As I mentioned, my grandson insisted I install Firefox but whatever protection it provided was countermanded by the problems it imposed. It is now a memory. I enjoyed your attempts to winnow software by criteria other than functionality (horrible word) and wondered if any of us have ever had a sentimental attachment to software. It is said that no one ever changes their WP but this is not sentiment at work, rather the fear of letting go the hand of nurse. Back in the DOS days the company I worked for provided us with FM3, a file management system that was easy to use and its benefits self-evident. I copied it on to a floppy and installed on my own computer at home. That was a form of sentimentality. In those days innovations often were recognisable giant steps forwards. Within a month or so the next version of Windows incorporated all the features of FM3 and sentiment gave way to pragmatism.

While ironing my mother used to listen to Wilhelm Backhaus playing the Hammerklavier and Eliot reading the Four Quartets. Though nothing on this earth would ever induce me to iron anything again (or to polish even a smidgeon of brass) I can get sentimental about the thought of you ironing to Proust. What's it like to have an intermediary? What sort of voice? And hardly any distance at all from Cabourg. I shall go away and write an ode to Photoshop Elements 3.

Plutarch said...

Time for another ghazal.
Nowadays Heidi does all the ironing. She listens to the radio and says she enjoys the combination. I have to admit to taking pleasure in doing something useful and self-indulgent at the same time. Before Heidi came into my life, I used to iron meticulously with Radio 4 for companion. Proust and ironing must be hard to beat. I imagine those long sentences counterpointing the quivering motion of the iron in pursuit of creases. So, too, Eliot reading the Four Quartets about which in the old days, I had long ago been informed by BB and duly impressed. Have you heard of the sport or occupation called extreme ironing where ironing equipment is transported to a mountain top, or, who knows, to the bottom of the sea?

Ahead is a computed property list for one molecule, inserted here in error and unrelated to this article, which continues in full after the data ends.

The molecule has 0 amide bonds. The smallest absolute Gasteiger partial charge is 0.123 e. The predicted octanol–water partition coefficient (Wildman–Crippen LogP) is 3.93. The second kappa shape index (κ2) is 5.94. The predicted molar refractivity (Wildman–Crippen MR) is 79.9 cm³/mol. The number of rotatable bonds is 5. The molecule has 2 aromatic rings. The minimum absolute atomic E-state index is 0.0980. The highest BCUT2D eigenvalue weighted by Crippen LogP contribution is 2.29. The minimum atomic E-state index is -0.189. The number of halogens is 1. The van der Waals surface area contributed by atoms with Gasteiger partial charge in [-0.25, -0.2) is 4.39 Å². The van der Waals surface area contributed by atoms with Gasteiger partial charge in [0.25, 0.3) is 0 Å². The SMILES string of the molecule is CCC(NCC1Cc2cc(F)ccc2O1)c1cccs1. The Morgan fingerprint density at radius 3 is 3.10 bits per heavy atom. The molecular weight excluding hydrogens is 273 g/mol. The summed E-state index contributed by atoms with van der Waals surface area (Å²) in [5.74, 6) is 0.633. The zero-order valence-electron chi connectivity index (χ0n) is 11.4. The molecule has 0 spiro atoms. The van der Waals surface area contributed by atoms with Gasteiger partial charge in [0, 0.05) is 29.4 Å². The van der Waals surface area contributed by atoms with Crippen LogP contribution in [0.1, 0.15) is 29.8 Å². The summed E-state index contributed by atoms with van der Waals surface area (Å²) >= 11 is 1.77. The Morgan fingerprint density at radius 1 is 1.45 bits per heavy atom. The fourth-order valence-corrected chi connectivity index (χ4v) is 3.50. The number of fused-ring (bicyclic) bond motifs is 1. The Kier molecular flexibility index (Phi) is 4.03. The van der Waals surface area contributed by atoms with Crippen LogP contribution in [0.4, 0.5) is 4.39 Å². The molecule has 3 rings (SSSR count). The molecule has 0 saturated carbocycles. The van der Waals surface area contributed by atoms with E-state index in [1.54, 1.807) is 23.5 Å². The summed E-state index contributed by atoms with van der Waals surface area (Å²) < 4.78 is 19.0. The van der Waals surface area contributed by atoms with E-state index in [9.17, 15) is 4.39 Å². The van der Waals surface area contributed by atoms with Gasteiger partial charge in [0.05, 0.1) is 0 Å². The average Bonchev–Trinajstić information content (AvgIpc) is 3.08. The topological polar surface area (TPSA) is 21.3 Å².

rb said...

I would either read, make flapjacks or check out the browser - I would flit between all three actually as that is how I operate and why my computer is always grubby.

I use Firefox and Safari on our Macs and Firefox on the other computers (one of which runs Windows - yuck so slow! and the other runs Ubuntu - fast). I prefer Firefox but there are some things, uploading where it is prone to crash occasionally and where Safari is more reliable). I did tinker with Chrome once but I didn't bond with it. But lots of people swear by it so I will probably give it a try again another day.

Rouchswalwe said...

I'm looking forward to seeing Mol's new raincoat!

christopher said...

I assume it is the same Jane Smiley. Oddly enough, I know the sister fairly well to the American writer Jane, a Gail Smiley, who practices as a psychologist here in the Portland Oregon area.

zephyr said...

i switched to Firefox simply because i was fed up with Explorer crashing all of the time...and i have not looked back nor have i been tempted by any others.

By the way, i just read about the devastating storm that swept through France...and i am hoping you, your home, and neighbors are all safe and sound.

zephyr said...

P.S. on the browser question:
My experience with Safari, when i helped my friend set up her blog, was awful...found it to be just terrible...and so have some other blogger friends...just FYI/my 2cents

Dick said...

All pretty sound options, except the ironing. You didn't do the ironing, did you?